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Allergy Asthma Proc. 2009 May-Jun;30(3):238-43. doi: 10.2500/aap.2009.30.3231.

Increasing insect reactions in Alaska: is this related to changing climate?

Author information

1
Department of Pediatrics, Allergy, Asthma and Immunology Center of Alaska, University of Washington, Ankorage, Alaska 99508, USA. jdemain@allergyalaska.com

Abstract

In 2006, Fairbanks, AK, reported its first cases of fatal anaphylaxis as a result of Hymenoptera stings concurrent with an increase in insect reactions observed throughout the state. This study was designed to determine whether Alaska medical visits for insect reactions have increased. We conducted a retrospective review of three independent patient databases in Alaska to identify trends of patients seeking medical care for adverse reactions after insect-related events. For each database, an insect reaction was defined as a claim for the International Classification of Diseases, Ninth Edition (ICD-9), codes E9053, E906.4, and 989.5. Increases in insect reactions in each region were compared with temperature changes in the same region. Each database revealed a statistically significant trend in patients seeking care for insect reactions. Fairbanks Memorial Hospital Emergency Department reported a fourfold increase in patients in 2006 compared with previous years (1992-2005). The Allergy, Asthma, and Immunology Center of Alaska reported a threefold increase in patients from 1999 to 2002 to 2003 to 2007. A retrospective review of the Alaska Medicaid database from 1999 to 2006 showed increases in medical claims for insect reactions among all regions, with the largest percentage of increases occurring in the most northern areas. Increases in insect reactions in Alaska have occurred after increases in annual and winter temperatures, and these findings may be causally related.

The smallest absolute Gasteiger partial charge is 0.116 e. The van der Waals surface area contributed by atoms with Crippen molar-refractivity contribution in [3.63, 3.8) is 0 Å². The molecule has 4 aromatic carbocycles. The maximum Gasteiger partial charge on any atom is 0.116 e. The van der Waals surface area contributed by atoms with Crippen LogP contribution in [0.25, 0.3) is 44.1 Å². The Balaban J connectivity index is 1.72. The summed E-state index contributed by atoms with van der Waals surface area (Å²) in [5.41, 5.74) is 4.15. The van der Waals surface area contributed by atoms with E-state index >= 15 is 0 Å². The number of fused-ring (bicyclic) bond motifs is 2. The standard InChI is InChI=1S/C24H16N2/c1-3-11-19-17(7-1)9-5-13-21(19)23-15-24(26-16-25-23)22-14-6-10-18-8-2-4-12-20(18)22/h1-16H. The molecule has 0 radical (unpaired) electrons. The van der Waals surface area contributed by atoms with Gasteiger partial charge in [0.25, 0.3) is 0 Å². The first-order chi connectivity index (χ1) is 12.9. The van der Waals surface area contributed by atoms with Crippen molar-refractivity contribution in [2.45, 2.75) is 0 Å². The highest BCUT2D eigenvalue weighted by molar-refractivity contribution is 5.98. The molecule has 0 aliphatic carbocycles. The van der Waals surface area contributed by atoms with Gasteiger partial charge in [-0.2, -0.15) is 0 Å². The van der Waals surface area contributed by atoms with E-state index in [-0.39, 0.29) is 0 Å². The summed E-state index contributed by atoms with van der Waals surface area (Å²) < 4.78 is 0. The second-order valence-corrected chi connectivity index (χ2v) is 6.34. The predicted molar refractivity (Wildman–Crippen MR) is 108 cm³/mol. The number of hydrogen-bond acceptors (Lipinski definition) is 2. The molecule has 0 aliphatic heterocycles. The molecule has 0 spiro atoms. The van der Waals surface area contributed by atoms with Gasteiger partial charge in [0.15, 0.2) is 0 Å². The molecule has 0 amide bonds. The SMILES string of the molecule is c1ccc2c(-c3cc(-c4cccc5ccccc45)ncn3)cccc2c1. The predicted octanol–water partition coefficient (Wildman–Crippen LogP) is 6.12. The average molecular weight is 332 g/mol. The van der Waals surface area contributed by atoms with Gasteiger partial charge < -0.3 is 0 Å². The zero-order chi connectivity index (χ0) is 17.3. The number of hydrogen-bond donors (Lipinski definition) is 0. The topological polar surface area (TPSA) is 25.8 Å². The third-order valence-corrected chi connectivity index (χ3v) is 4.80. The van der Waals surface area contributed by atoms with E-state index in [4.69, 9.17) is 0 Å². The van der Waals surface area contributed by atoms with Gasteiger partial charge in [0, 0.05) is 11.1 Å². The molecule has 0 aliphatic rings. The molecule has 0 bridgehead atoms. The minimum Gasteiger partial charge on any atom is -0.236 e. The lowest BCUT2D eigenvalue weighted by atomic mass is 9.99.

PMID:
19549424
DOI:
10.2500/aap.2009.30.3231
[Indexed for MEDLINE]

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